The Second International Conference on Minimalist Music is taking place now through Sunday at the University of Missouri-Kansas City. Presenting a paper on “Phasing and Form” is composer Ryan Tanaka (Music MFA 07), who says that the distinctly American genre, prominently represented by the music of Philip Glass and Steve Reich (among others), is “characterized by its use of repetition and rhythmic drives.”
Although the movement wasn’t widely accepted at first, early minimalists are now credited for helping facilitate interest in classical composers and the attempts to combine ideas from popular and world music into the classical canon. Pop and rock bands—like the Velvet Underground, Pink Floyd, Calexico—can also claim influence by early minimalist composers.
The Kansas City conference is primarily for music scholars, Tanaka among them, who describes his research as a music theory paper that addresses the musical “phasing” processes. He explains, “If you take two identical loops and play them at the same time, then gradually speed one of them up, they gradually begin to get off from each other and begin to ‘phase.’ When that happens it starts producing new harmonies and sub-rhythms that you otherwise wouldn’t hear.”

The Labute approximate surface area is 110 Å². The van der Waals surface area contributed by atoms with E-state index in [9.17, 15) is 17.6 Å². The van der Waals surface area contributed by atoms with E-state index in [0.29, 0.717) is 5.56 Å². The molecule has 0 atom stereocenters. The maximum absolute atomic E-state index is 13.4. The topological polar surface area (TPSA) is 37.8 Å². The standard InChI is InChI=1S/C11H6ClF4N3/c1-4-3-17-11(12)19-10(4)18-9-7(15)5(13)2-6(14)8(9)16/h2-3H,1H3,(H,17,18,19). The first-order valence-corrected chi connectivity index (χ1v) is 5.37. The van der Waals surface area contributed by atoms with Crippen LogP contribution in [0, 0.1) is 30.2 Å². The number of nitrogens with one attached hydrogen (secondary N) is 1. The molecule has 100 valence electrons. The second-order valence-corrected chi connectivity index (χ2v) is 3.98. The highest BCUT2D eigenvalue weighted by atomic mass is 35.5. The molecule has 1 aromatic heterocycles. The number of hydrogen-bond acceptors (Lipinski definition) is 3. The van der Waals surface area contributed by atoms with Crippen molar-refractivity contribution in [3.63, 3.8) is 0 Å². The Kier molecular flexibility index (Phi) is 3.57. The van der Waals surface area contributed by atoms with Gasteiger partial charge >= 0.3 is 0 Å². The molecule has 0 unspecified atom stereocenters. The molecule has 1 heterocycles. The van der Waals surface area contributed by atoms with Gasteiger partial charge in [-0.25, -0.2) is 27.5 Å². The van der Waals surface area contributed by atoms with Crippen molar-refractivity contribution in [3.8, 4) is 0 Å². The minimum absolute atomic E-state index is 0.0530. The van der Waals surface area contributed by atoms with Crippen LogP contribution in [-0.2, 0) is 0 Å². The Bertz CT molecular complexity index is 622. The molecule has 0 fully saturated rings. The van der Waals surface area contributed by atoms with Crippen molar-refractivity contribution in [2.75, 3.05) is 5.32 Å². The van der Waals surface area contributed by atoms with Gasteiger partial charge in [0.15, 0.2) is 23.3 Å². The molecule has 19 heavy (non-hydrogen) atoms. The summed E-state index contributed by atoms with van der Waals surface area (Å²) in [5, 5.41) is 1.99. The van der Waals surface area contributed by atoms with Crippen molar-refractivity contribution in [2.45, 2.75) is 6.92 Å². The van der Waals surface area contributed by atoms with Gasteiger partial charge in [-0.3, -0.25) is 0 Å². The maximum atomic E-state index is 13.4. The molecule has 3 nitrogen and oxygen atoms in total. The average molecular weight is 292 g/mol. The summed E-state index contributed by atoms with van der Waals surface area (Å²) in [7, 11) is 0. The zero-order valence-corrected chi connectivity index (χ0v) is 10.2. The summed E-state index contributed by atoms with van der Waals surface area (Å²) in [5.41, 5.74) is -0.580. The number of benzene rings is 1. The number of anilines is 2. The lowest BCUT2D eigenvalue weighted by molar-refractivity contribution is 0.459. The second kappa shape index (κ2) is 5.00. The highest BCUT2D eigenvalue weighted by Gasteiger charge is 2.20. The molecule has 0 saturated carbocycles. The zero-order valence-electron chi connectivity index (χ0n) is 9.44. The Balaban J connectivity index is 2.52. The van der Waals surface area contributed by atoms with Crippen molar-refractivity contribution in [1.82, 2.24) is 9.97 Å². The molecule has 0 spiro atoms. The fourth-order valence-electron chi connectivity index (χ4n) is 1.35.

“I got pretty obsessed with it and basically this paper is an analytical result of that obsession.”
Here’s Tanaka’s trio (A-Tribute Ensemble) putting the paper’s theory to practice in the piece “Phasing Out”:
For more information on the conference, the presentations and the performances, please visit the Second International Conference official site.